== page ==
By James L. Best, Paul B. Wignall
The Carboniferous Shannon Basin of Western eire has develop into probably the most visited box components on this planet. It offers an excellent chance for studying quite a lot of old sedimentary environments, together with carbonate shelf, reefs and dust mounds, black shales and phosphates, and a spectrum of deep sea, shallow marine, fluvio-deltaic and alluvial siliciclastic sediments. the world boasts vast outcrops and a few of the main well known sections via turbidites, large-scale tender sediment deformation positive factors and sediments that exhibit a reaction to tectonic and sea-level controls.
This box consultant offers the 1st synthesis of the imperative localities during this region of Western eire, and provides an simply obtainable guide that may consultant the reader to, and inside, quite a lot of sedimentary facies, permitting an realizing of the evolving nature of the fill of this Carboniferous basin and the context of its sedimentary and tectonic evolution. The consultant summarizes fresh and new paintings within the zone by means of a number authors and descriptions problems with present debate about the Shannon Basin and its palaeoenvironmental interpretation. the sector advisor will locate vast use in instructing and examine via educational researchers, specialist and novice geologists, in addition to via utilized geologists, geophysicists and reservoir engineers who use those outcrops as analogues for subsurface reservoirs in lots of components of the world.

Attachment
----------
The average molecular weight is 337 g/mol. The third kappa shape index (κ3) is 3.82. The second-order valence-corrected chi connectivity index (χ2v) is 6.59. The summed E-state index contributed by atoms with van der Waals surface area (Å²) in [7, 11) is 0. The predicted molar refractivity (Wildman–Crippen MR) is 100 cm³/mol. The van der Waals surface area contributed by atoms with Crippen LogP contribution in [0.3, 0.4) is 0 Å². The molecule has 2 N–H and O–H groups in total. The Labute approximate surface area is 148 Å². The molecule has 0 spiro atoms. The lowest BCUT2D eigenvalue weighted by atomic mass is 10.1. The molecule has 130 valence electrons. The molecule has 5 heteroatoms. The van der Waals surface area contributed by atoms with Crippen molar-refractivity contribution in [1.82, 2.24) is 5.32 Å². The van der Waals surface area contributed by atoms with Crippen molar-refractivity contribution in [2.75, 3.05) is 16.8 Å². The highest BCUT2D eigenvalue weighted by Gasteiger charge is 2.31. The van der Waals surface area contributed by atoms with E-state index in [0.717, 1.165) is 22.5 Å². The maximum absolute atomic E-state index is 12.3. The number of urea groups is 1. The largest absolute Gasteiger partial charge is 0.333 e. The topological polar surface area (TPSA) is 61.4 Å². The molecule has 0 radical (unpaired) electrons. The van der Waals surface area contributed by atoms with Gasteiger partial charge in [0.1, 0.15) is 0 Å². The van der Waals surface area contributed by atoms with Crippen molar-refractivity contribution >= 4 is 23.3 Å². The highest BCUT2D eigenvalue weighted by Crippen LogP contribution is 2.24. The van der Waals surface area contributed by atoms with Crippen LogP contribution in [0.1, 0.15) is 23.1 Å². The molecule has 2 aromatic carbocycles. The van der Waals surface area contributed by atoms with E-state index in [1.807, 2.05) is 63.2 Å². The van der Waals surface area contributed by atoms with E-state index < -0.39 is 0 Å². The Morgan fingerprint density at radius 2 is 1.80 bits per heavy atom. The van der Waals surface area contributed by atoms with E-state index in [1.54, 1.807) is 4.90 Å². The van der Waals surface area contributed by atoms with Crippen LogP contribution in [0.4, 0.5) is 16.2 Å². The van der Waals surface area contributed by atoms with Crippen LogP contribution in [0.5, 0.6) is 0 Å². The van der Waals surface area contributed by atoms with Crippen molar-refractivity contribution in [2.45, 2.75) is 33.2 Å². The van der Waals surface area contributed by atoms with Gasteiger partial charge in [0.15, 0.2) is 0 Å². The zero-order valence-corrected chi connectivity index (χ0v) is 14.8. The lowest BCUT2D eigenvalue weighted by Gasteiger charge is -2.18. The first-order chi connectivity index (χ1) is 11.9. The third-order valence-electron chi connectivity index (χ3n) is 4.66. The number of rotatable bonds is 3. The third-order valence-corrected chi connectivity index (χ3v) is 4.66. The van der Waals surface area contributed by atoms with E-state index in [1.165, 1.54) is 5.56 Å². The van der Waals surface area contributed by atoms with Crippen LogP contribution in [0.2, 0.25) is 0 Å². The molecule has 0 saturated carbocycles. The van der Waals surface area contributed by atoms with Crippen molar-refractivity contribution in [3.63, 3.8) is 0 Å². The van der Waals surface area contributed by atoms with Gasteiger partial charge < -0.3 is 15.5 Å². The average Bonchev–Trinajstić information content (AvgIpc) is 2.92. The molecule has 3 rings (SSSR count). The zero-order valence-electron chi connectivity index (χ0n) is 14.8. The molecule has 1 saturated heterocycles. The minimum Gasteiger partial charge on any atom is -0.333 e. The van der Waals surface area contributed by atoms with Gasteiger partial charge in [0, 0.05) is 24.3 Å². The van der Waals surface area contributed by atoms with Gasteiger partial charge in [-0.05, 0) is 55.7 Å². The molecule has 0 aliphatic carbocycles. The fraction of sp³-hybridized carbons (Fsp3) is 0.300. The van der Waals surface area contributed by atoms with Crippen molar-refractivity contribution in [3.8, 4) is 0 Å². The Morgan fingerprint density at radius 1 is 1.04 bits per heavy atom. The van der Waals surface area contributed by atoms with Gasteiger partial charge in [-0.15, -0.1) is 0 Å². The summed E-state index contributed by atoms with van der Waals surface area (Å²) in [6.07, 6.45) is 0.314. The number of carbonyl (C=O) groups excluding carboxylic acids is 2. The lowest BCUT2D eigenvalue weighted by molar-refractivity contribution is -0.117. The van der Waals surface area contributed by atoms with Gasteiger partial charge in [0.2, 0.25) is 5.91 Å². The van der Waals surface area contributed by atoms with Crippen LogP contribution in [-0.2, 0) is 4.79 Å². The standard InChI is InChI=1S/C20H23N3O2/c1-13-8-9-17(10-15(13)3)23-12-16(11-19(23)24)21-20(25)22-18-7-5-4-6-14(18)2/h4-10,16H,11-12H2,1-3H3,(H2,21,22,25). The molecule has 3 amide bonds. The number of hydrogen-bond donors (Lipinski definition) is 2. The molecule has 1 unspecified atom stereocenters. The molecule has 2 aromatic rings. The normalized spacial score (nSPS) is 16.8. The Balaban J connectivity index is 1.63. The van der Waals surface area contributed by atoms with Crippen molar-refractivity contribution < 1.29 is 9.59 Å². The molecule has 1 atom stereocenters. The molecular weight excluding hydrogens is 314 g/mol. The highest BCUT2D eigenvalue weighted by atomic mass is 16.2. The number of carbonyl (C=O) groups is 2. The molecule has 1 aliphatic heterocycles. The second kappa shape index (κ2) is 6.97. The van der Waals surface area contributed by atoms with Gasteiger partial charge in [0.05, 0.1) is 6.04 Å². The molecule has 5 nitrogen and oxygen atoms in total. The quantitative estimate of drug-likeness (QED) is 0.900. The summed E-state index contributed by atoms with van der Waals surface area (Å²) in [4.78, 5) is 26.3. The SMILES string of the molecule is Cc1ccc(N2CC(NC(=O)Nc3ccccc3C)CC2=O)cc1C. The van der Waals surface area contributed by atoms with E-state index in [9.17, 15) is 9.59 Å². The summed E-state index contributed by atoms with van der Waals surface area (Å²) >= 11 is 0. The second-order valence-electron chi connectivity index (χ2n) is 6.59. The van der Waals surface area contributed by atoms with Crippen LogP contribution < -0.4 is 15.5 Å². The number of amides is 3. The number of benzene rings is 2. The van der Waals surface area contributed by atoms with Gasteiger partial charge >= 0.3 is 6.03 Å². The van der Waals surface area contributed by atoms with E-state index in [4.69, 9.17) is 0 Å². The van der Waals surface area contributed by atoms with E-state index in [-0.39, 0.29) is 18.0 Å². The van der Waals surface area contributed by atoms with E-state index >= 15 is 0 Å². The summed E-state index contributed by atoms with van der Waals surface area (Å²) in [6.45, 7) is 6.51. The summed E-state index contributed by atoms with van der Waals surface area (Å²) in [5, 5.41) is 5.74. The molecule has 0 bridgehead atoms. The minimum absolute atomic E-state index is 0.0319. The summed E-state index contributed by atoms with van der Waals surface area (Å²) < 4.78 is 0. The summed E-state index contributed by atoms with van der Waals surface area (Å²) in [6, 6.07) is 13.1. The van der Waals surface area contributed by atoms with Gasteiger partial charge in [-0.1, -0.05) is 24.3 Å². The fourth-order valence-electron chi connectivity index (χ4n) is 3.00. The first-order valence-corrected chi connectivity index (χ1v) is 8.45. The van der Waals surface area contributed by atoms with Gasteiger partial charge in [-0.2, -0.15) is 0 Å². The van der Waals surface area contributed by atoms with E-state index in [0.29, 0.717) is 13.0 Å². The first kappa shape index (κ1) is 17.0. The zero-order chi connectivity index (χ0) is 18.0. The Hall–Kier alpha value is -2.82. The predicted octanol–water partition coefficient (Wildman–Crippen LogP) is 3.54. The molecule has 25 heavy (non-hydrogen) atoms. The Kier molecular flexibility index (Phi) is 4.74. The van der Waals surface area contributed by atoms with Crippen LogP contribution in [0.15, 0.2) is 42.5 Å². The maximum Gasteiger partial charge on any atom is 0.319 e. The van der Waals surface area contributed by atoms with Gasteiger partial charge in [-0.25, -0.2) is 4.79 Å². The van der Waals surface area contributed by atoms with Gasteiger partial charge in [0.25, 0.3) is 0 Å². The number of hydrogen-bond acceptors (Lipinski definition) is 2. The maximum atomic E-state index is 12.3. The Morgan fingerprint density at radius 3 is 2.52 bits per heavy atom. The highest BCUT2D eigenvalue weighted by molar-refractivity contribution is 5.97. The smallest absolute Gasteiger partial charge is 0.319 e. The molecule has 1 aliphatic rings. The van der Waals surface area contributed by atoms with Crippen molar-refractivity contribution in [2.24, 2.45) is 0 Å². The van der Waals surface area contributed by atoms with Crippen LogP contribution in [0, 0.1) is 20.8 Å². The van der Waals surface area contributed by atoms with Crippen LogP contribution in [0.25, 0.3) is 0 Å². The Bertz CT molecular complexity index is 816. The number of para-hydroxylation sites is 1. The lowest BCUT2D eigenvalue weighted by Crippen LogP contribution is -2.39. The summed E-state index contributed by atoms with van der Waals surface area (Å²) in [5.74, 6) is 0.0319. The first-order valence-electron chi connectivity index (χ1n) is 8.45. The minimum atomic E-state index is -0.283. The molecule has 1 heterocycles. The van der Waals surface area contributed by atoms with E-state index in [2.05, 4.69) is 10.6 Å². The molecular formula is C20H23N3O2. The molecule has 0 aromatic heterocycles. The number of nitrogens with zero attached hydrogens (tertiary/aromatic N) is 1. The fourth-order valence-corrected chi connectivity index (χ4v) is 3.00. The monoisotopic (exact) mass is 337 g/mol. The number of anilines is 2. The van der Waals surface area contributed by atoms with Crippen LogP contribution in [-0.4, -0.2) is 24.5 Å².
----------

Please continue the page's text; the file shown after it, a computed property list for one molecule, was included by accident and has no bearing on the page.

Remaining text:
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Extra info for A Field Guide to the Carboniferous Sediments of the Shannon Basin, Western Ireland
Best and Paul B. Wignall. © 2016 International Association of Sedimentologists. Published 2016 by John Wiley & Sons, Ltd. com/go/best/shannonbasin 35 36 Chapter 3 passes westward into the Atlantic Ocean where it is sharply truncated by the north‐south trending Porcupine Basin; a much younger structure developed around 150 km west of the County Clare coastline (Strogen, 1988). Overall, the Shannon Basin was approximately 250 to 300 km wide along its roughly east‐west axis and at least half that value in a north‐ south orientation.
Asb. Shanagolden Fm. Burren Fm. Durnish Fm. Rathkeale Fm. (+ volcanics ) Holk. Tubber Fm. Arun. (Finavarra Member) Limerick Limestone Fm. ( Waulsortian facies ) Ballynash Mb. Ballysteen Fm. Ballymartin Fm. Ballyvergin Fm. + Ringmoylan Shale Fm. Mellon House Fm. Old Red Sst. 2. A summary of the Lower Carboniferous (Mississippian) stratigraphy of the region (adapted from Shephard‐Thorn (1963), Somerville & Jones (1985), Sleeman & Pracht (1999; copyright Geological Society of Ireland) and Gallagher et al.
In the WiBe model, the black shales are deep water, low energy deposits accu mulated in a distal basinal setting, whilst the other models suggest high energy, winnowed accumulation on a basin margin. 2 What direction was downslope? There are an unrivalled variety and abundance of slope collapse indicators to be seen in the Shannon Basin. , 2003; Wignall & Best, 2000, 2002, 2004). The CoMa model envisages slope progradation to the south‐east and its proposers have supported this assertion with several studies of large slumps in the Gull Island Formation (Martinsen & Bakken, 1990).
A Field Guide to the Carboniferous Sediments of the Shannon Basin, Western Ireland by James L. Best, Paul B. Wignall